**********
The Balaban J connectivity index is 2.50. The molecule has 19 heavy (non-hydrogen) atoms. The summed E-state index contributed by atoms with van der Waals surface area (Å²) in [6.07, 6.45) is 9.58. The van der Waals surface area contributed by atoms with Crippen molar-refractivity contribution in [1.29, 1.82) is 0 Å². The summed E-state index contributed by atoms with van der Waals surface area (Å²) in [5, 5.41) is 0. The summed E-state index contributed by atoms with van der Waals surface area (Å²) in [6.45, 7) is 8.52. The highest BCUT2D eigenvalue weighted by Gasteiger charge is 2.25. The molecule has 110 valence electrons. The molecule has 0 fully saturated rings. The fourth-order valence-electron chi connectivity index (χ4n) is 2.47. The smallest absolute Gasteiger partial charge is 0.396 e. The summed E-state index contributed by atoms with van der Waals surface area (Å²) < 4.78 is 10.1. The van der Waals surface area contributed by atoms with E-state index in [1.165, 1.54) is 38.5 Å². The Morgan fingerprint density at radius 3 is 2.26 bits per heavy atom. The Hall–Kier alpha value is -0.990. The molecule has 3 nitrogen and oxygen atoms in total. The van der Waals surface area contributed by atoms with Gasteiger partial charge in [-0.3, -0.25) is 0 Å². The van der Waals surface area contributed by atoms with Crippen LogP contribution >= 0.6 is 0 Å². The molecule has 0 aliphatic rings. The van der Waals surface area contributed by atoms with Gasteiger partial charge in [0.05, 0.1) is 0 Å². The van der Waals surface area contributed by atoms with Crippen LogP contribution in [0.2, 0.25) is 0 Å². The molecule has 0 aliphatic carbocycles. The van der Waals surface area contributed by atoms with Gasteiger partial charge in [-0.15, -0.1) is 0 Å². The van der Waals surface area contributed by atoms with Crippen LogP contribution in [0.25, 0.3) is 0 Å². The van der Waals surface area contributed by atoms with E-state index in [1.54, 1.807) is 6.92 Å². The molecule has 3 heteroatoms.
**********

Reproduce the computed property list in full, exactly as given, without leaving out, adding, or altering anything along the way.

The Balaban J connectivity index is 2.50. The molecule has 19 heavy (non-hydrogen) atoms. The summed E-state index contributed by atoms with van der Waals surface area (Å²) in [6.07, 6.45) is 9.58. The van der Waals surface area contributed by atoms with Crippen molar-refractivity contribution in [1.29, 1.82) is 0 Å². The summed E-state index contributed by atoms with van der Waals surface area (Å²) in [5, 5.41) is 0. The summed E-state index contributed by atoms with van der Waals surface area (Å²) in [6.45, 7) is 8.52. The highest BCUT2D eigenvalue weighted by Gasteiger charge is 2.25. The molecule has 110 valence electrons. The molecule has 0 fully saturated rings. The fourth-order valence-electron chi connectivity index (χ4n) is 2.47. The smallest absolute Gasteiger partial charge is 0.396 e. The summed E-state index contributed by atoms with van der Waals surface area (Å²) < 4.78 is 10.1. The van der Waals surface area contributed by atoms with E-state index in [1.165, 1.54) is 38.5 Å². The Morgan fingerprint density at radius 3 is 2.26 bits per heavy atom. The Hall–Kier alpha value is -0.990. The molecule has 3 nitrogen and oxygen atoms in total. The van der Waals surface area contributed by atoms with Gasteiger partial charge in [-0.3, -0.25) is 0 Å². The van der Waals surface area contributed by atoms with Crippen LogP contribution >= 0.6 is 0 Å². The molecule has 0 aliphatic rings. The van der Waals surface area contributed by atoms with Gasteiger partial charge in [0.05, 0.1) is 0 Å². The van der Waals surface area contributed by atoms with Crippen LogP contribution in [0.2, 0.25) is 0 Å². The molecule has 0 aliphatic carbocycles. The van der Waals surface area contributed by atoms with Gasteiger partial charge in [-0.15, -0.1) is 0 Å². The van der Waals surface area contributed by atoms with Crippen LogP contribution in [0.25, 0.3) is 0 Å². The van der Waals surface area contributed by atoms with E-state index in [1.54, 1.807) is 6.92 Å². The molecule has 3 heteroatoms.